An exercise that I have often done is to invite people to draw their “faith line”. A wiggly line denoting life with the ups and downs representing how close they felt to God at that time, highlighting the key moments both positive and negative. Then – either by writing or drawing a little picture – note key people, places and events along their journey.
It’s a fascinating exercise to do – if you’ve never done it I suggest you step away now and spend 5 minutes doing it. Don’t worry – I’ll still be here when you get back…
When we look at our journey, there are always these key people, places and events that are spiritually significant to us. A youth worker; an SU campsite; and a moving worship service. Whilst all of our Christian life is part of being a disciple – the long obedience in the same direction as Eugene Peterson would have it – these particular things have great meaning for us.
If you look specifically at the people on your line, almost all of them will be people who you spent large amounts of time with. Or, perhaps more importantly, they chose to spend – to invest – large amounts of time with you. The youth worker who took the time to explain difficult concepts. The older couple who opened their house for lunches after church.
Jesus spent 3 years of active ministry and the vast majority of that time was with 12. Yes, he ministered to a lot more than that, teaching, healing and performing miracles. But those 12 were there day in, day out. Those of us with congregational responsibilities need to understand that, whilst we have duties to minister to many, there is a deep need for discipleship that can only be met if we make a conscious decision to invest in a few key relationships.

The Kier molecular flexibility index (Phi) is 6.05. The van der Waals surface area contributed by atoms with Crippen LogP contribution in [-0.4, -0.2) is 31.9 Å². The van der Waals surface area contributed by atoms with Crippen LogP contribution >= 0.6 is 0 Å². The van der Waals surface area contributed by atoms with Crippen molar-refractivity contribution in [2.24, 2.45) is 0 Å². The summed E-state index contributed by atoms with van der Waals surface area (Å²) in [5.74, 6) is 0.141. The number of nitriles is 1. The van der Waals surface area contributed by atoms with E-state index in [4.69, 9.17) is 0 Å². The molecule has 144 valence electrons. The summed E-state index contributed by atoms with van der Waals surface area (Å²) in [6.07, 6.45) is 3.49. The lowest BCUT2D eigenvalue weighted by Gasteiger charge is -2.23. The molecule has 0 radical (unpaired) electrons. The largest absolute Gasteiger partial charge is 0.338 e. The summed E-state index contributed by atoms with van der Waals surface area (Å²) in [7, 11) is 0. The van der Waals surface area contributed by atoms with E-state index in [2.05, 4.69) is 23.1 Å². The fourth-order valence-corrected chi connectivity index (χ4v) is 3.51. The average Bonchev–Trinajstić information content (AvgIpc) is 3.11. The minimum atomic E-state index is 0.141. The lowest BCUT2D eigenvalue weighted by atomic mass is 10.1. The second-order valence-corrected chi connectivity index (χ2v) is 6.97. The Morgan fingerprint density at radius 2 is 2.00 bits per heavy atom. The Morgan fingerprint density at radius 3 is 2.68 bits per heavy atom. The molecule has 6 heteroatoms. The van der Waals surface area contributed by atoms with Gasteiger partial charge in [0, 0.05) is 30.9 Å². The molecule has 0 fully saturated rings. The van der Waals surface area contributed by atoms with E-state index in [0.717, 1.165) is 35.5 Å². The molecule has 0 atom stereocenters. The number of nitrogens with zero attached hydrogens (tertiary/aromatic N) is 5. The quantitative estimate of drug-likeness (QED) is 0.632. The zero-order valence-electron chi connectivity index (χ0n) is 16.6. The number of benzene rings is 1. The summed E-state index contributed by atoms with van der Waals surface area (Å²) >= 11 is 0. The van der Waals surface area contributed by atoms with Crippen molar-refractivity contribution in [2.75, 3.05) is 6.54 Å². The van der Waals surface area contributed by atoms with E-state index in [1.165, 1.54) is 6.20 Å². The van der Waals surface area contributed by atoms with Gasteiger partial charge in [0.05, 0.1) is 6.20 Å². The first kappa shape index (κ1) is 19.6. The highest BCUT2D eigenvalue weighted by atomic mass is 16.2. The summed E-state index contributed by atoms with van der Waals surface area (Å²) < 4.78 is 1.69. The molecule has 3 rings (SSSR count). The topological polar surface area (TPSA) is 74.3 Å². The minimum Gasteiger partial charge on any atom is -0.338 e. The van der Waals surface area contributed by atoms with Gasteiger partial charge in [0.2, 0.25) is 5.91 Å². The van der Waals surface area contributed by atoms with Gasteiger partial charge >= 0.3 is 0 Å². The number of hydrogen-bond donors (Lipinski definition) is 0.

Start with one or two people that you think would benefit from this time investment. As an old mentor of mine used to say, “feed the hungry.” Who are those who are hungry for more of Jesus; those looking to go deeper in their faith; those wondering “There must be more than this?” Then invest time in them. Schedule a regular coffee. Or a walk around the park. Anything that builds the relational foundation upon which discipleship is based. Do some spiritual work too – pray and open the Scriptures together. Invite them to participate alongside you in ministry, not to push them down the vocational path, but because this is faith lived out in life. Above all, encourage them that they too can disciple someone else.
At its best, this is a life-on-life experience, where you are sharing your life of faith with others, not as a pastor or teacher, but as a fellow disciple on the journey.
I started with meeting 3 guys individually for coffee with no set agenda. We talk about anything and everything. Learning and being interested in the other person’s family, work, hobbies, etc. Talking about church things too: their hopes and dreams, thoughts and concerns. Then discovering what they feel their gifts are, and thinking together about how we might better find space for them to use those gifts.
This is not an easy path. People may think that you’re choosing favourites, or that you are neglecting your pastoral duties to others. You, I suspect, will wonder if discipling a few will make a difference to the many, or if what you are doing is discipleship rather than just friendship. And there is an inherent vulnerability to this process – it seems likely that one of my three may be moving away soon. Not only will I lose a partner in ministry, but also a friend. However, I believe this is a key component to the mission – and sustainability – of the church. A whole community cannot be discipled by one minister, but rather disciples who make disciples who make disciples who…